But then I thought about the literal kind of eating. As a baby, your arms just aren’t capable of lifting spoon to mouth. You really do need someone to feed you. But physical growth always takes a baby beyond this to a place where they can feed themselves and so they become responsible for monitoring their own hunger and then satisfying it. It’s a good thing. Who knows us best but ourselves? So if this is the case with our physical hungers, why not our emotional hungers? There is no shame, I said to myself, in taking care of one’s own heart. It’s not a sign of abandonment, in the same way that feeding yourself is not a sign of abandonment.
And so yesterday I was trying to get to my daughter’s college graduation, held at the Georgia Dome. I’m on 285 and running late and it’s Saturday morning, you’d think traffic on a Saturday morning is going to go smoothly, but no, we’re slowing down, now I see the sign, the two left lanes are closed ahead for construction, and now I see another sign saying that the far right lane is closed for construction too, and I need to get to the Avondale Estates Marta station and I’m coming in all the way from Dunwoody, and I’m supposed to meet up with everyone at 11:30am, and I don’t know if I’m going to make it, and my heart is pumping like crazy in my chest because I’m silly like that, and I’m starting to think and say un-pastor-like things to the people in the other cars, and it’s not pretty. But then I stop myself. Suddenly I see how I’m just like a child about to have a temper tantrum. I need some mother love to comfort me, calm me down. I put my hand on my heart, rub it for a while. Take some big deep breaths. It felt good. And the rest of the story is that I had hurried up—risked life and limb–only so that I could be at the Marta station with the family, milling about, waiting an hour for the train to arrive…
Such is life. So it goes.
But it goes better if you know how to tap into the inner sun, experience some of that WOW power for yourself.
Do it yourself. Feed yourself. Learn how to soothe difficult feelings without relying on anything that’s destructive, like alcohol, or shopaholism, or workaholism, or other kinds of addictions that distract you, take away the pain, yes, but they steal from you too. Self-mothering soothes without stealing anything. It’s just sunlight on green leaves…
Other ways of self-soothing come from life coach Cheryl Richardson:
You give yourself a nap or put yourself to bed before you feel overtired.
You prevent stomachaches (and negative self-talk) by stopping yourself from overeating when you feel full.
You take a “time out” when you feel frustrated, angry, or impatient so you can settle down and think clearly.
You speak gently to yourself when you’ve made a mistake.
You reassure yourself that everything will be okay when you get scared or when you feel lonely.
You remind yourself to be kind, not only to others, but also more importantly, to yourself.
Somehow, many of us got the idea that self-criticism is an effective motivator. It was BAD mothering. BAD fathering. So we come to believe that harshness towards ourselves gets the job done. Really?
Fearing failure and losing faith in yourself: YAY!
Maybe you do accomplish great things, but you feel completely miserable. HOORAY!
Self-compassion is the better way.
That’s part of what self-mothering is all about. Another part is learning how to generate good feelings for oneself. It’s about having a life, doing things that give you rich experiences, being OK in yourself no matter what else might be happening in your world.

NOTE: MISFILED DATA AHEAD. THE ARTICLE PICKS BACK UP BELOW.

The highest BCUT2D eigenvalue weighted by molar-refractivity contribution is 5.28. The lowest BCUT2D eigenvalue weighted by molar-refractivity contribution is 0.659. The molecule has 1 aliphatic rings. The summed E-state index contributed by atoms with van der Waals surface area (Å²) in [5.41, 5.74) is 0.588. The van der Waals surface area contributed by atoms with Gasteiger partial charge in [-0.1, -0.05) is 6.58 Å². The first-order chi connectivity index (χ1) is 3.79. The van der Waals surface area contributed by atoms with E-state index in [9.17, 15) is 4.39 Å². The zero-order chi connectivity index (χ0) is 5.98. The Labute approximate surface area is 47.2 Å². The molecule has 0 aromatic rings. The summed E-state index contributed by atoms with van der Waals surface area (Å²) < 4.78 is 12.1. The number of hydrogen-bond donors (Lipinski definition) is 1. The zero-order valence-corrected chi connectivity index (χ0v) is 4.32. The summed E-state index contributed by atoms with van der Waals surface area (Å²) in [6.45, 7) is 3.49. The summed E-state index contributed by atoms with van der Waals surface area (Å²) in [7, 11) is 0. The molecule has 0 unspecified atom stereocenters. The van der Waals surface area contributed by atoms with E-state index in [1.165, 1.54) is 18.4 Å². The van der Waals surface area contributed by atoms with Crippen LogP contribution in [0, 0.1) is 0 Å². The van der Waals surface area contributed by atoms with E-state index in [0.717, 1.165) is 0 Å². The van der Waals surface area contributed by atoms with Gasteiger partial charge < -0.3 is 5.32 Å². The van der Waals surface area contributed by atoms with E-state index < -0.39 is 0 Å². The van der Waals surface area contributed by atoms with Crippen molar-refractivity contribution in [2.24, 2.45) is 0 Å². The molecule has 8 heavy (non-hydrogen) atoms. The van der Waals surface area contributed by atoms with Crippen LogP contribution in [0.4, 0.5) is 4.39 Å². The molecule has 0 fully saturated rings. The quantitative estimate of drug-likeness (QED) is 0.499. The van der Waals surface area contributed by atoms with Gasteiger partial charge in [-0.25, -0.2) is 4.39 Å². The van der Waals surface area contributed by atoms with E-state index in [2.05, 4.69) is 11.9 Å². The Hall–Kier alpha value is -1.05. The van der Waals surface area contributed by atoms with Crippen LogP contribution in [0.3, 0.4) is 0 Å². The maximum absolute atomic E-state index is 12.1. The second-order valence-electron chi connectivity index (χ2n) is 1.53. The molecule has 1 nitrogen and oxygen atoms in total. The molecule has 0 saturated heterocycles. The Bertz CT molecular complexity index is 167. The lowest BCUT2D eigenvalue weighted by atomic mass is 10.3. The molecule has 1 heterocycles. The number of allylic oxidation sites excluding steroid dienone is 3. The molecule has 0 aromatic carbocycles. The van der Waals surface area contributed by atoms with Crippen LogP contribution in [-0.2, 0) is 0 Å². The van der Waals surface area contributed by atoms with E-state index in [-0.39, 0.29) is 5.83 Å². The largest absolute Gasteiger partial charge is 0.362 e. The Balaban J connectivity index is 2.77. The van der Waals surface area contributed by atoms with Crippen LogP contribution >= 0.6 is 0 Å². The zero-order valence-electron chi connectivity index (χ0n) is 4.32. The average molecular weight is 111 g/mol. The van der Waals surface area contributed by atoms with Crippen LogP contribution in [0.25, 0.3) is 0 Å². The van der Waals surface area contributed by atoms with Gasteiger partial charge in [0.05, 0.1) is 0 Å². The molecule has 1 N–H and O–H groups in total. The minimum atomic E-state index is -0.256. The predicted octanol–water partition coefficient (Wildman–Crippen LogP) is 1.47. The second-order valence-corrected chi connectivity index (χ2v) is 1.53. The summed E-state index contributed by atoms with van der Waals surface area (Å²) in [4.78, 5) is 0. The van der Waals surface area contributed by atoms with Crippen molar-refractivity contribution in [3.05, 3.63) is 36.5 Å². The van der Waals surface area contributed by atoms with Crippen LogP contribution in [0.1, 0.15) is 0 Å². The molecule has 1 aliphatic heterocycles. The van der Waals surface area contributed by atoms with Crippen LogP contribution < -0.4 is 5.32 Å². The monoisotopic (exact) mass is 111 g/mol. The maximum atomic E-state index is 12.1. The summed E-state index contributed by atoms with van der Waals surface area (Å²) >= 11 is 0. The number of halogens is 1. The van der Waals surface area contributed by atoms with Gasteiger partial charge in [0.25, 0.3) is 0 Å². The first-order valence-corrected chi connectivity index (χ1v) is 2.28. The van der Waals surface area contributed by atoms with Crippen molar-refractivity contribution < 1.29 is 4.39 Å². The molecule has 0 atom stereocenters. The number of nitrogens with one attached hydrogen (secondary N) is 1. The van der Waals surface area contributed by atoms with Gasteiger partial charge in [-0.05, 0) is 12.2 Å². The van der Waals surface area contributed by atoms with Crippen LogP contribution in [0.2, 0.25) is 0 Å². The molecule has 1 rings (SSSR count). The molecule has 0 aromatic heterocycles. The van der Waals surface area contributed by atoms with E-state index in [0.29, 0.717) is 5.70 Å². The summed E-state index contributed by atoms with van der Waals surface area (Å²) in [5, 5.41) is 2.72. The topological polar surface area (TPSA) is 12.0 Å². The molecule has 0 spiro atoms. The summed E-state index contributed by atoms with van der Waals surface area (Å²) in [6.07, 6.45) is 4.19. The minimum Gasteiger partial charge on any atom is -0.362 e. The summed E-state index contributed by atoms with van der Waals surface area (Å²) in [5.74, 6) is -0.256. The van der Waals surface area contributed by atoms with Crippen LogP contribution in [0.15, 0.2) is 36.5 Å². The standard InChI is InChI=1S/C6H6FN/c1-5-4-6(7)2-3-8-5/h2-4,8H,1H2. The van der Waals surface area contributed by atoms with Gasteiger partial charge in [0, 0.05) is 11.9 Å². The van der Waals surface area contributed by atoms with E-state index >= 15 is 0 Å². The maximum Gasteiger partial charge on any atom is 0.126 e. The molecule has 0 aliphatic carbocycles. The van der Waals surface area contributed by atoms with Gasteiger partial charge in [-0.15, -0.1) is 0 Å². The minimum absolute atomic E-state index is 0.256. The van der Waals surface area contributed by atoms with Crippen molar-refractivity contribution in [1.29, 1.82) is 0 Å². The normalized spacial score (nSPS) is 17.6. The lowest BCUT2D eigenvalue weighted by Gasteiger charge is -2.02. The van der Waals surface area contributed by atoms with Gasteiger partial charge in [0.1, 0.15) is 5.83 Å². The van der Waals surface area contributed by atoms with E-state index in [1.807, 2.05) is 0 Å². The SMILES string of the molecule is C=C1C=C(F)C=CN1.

“In my own worst seasons,” writes Barbara Kingsolver, “I’ve come back from the colorless world of despair by forcing myself to look hard, for a long time, at a single glorious thing: a flame of red geranium outside my bedroom window. And then another: my daughter in a yellow dress. And another: the perfect outline of a full, dark sphere behind the crescent moon. Until I learned to be in love with my life again. Like a stroke victim retraining new parts of the brain to grasp lost skills, I have taught myself joy, over and over again.”
This is what I mean by good self-mothering, in the mode of generating good feelings for yourself. Not waiting for it to be done unto you. Do it yourself.
And, yes, at times we have to force ourselves to look hard at a single glorious thing. There are so many ways to get caught up in suffering. A classic newspaper cartoon suggests one way that families well know. “For Better or for Worse.” In one episode, the first three segments show a mother tossing and turning in her bed, worrying about her ten-year-old son, Michael. She says, “Are we too tough on Michael? Are we not tough enough? Do we give in too often? Too seldom? Do we listen? Do we understand? Maybe I nag too much. Am I a good parent? Where are the answers? How does one know what to do?” In the last segment, there is the child that the mother has been angsting over. He lies in his bed and he’s awake too. Except this is what’s going through his mind: “The trouble with grown-ups is they think they know everything.”
FACT! Water can be chemically synthesized by burning rocket fuel!
FACT! Water is one of the primary ingredients in herbicides and pesticides.
FACT! Over consumption of water can cause excessive sweating, urination and even death.
FACT! Water is the leading cause of drowning.
FACT! 100 percent of all serial killers, rapist and drug dealers have admitted to drinking water.
FACT! 100 percent of all people exposed to water will die.
What is your focus today? Because of your focus, do you make a perfectly innocent thing like water guilty?
But it can be otherwise. Just as Barbara Kingsolver says, “Like a stroke victim retraining new parts of the brain to grasp lost skills, I have taught myself joy, over and over again.” We can do that too. Send yourself outside to play in the fresh air and sunshine on a regular basis. Give yourself regular treats like an afternoon movie or a game with friends. Pay attention to what inspires your enthusiasm and generates vitality, and do more of that.
Play in the water, rather than blame it.
Whatever your history has been, however full of shadows, whether or not you are yourself a mom, we all need mother love. We all need to feel soothed in our pains and increased in our gladness. And we can do it ourselves.
Sunlight streaming through our green leaves.
Sunlight, that knows us more intimately than anything else.
We shine together, we shine together, we shine together, we shine.